Photo/Illutration Protesters against the state funeral for former Prime Minister Shinzo Abe applaud a speech in Tokyo’s Shibuya Ward on Sept. 19. (Yosuke Fukudome)

Opposition lawmakers joined thousands of protesters in Tokyo on Sept. 19 who demanded the government scrap the state funeral for slain former Prime Minister Shinzo Abe.

According to the organizers, around 13,000 people gathered at Yoyogi Park in Tokyo’s Shibuya Ward despite the heavy rain and wind from Typhoon No. 14.

Demonstrators at the rally raised placards and banners that read, “No State Funeral.” The protesters then marched in two courses through the streets around the park.

The rally was organized by a group called “Senso Sasenai, 9-jo Kowasuna! Sogakari Kodo Jikko Iinkai” (We will not let war occur. Don’t destroy Article 9! The committee for all-out actions) and “Sayonara Genpatsu 10,000,000 Nin Action Jikko Iinkai” (The executive committee for 10 million people’s action to say goodbye to nuclear power plants).

Lawmakers from opposition parties, including the Constitutional Democratic Party of Japan and the Japanese Communist Party, as well as writer Keiko Ochiai, joined the calls for the cancellation of Abe’s state funeral.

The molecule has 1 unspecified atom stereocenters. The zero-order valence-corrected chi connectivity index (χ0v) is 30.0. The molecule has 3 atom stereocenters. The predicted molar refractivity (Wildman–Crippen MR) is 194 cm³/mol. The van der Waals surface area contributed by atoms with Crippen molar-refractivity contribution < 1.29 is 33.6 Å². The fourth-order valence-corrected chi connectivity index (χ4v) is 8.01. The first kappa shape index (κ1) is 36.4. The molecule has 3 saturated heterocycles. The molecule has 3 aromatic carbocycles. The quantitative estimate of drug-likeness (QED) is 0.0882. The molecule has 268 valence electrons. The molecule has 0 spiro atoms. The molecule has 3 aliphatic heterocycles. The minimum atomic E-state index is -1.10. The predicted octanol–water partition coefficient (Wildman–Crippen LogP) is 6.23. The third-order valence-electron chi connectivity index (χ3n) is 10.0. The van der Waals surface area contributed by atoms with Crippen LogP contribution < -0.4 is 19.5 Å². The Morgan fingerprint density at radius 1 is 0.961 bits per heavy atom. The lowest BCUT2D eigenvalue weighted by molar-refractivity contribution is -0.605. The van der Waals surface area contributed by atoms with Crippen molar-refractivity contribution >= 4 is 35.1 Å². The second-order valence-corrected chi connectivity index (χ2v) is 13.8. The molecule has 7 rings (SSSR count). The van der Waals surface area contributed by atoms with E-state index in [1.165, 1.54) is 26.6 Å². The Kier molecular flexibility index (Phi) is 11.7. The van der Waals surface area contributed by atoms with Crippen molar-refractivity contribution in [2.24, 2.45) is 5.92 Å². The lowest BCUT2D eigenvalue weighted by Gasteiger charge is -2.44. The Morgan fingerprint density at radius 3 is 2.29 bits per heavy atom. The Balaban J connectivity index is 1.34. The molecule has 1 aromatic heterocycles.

At the beginning of the rally, members of the organizing groups spoke from a stage about the reasons for opposing the state funeral scheduled for Sept. 27 at Nippon Budokan Hall in the capital.

One reason cited was Abe’s relationship with the Unification Church. The man suspected of fatally shooting Abe in July has told investigators that his life was ruined because his mother donated the family’s money to the Unification Church.

Miyoko Narusaka, 73, who lives in Tokyo’s Itabashi Ward, also explained why she is against using taxpayers’ money for Abe’s state funeral.

She said questions remain about Abe’s possible involvement in favoritism scandals at Moritomo Gakuen and the Kake Educational Institution, as well as the taxpayer-funded cherry blossom viewing parties held in Tokyo when he was prime minister.